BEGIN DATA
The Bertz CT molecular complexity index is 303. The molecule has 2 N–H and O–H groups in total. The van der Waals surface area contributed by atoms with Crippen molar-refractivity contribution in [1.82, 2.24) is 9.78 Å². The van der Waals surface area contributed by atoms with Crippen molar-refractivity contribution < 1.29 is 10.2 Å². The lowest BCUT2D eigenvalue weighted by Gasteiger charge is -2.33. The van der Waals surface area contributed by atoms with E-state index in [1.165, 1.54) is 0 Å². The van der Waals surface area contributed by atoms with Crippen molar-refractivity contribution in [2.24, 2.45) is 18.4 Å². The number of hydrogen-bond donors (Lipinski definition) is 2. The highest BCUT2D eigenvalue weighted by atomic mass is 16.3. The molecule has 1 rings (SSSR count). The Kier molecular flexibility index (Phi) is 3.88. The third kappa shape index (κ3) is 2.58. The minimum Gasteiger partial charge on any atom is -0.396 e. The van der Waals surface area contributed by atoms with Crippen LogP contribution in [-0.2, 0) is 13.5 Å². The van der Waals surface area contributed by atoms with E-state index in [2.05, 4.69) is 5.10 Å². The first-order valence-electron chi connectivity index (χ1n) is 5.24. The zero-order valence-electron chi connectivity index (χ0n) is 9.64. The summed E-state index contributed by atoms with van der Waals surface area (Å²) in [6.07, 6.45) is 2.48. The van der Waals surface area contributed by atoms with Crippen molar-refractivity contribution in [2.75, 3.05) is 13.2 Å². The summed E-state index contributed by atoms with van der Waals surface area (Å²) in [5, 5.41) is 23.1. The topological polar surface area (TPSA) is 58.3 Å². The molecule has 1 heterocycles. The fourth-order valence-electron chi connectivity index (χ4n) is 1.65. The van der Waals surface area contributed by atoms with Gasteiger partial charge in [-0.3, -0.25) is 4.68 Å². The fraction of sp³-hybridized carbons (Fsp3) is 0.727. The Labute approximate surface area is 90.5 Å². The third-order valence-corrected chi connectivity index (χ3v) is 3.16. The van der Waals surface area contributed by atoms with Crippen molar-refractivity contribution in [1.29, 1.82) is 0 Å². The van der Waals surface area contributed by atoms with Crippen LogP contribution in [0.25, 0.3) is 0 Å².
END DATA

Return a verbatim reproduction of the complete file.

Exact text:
The Bertz CT molecular complexity index is 303. The molecule has 2 N–H and O–H groups in total. The van der Waals surface area contributed by atoms with Crippen molar-refractivity contribution in [1.82, 2.24) is 9.78 Å². The van der Waals surface area contributed by atoms with Crippen molar-refractivity contribution < 1.29 is 10.2 Å². The lowest BCUT2D eigenvalue weighted by Gasteiger charge is -2.33. The van der Waals surface area contributed by atoms with E-state index in [1.165, 1.54) is 0 Å². The van der Waals surface area contributed by atoms with Crippen molar-refractivity contribution in [2.24, 2.45) is 18.4 Å². The number of hydrogen-bond donors (Lipinski definition) is 2. The highest BCUT2D eigenvalue weighted by atomic mass is 16.3. The molecule has 1 rings (SSSR count). The Kier molecular flexibility index (Phi) is 3.88. The third kappa shape index (κ3) is 2.58. The minimum Gasteiger partial charge on any atom is -0.396 e. The van der Waals surface area contributed by atoms with Crippen LogP contribution in [-0.2, 0) is 13.5 Å². The van der Waals surface area contributed by atoms with E-state index in [2.05, 4.69) is 5.10 Å². The first-order valence-electron chi connectivity index (χ1n) is 5.24. The zero-order valence-electron chi connectivity index (χ0n) is 9.64. The summed E-state index contributed by atoms with van der Waals surface area (Å²) in [6.07, 6.45) is 2.48. The van der Waals surface area contributed by atoms with Crippen molar-refractivity contribution in [2.75, 3.05) is 13.2 Å². The summed E-state index contributed by atoms with van der Waals surface area (Å²) in [5, 5.41) is 23.1. The topological polar surface area (TPSA) is 58.3 Å². The molecule has 1 heterocycles. The fourth-order valence-electron chi connectivity index (χ4n) is 1.65. The van der Waals surface area contributed by atoms with Gasteiger partial charge in [-0.3, -0.25) is 4.68 Å². The fraction of sp³-hybridized carbons (Fsp3) is 0.727. The Labute approximate surface area is 90.5 Å². The third-order valence-corrected chi connectivity index (χ3v) is 3.16. The van der Waals surface area contributed by atoms with Crippen molar-refractivity contribution in [1.29, 1.82) is 0 Å². The van der Waals surface area contributed by atoms with Crippen LogP contribution in [0.25, 0.3) is 0 Å².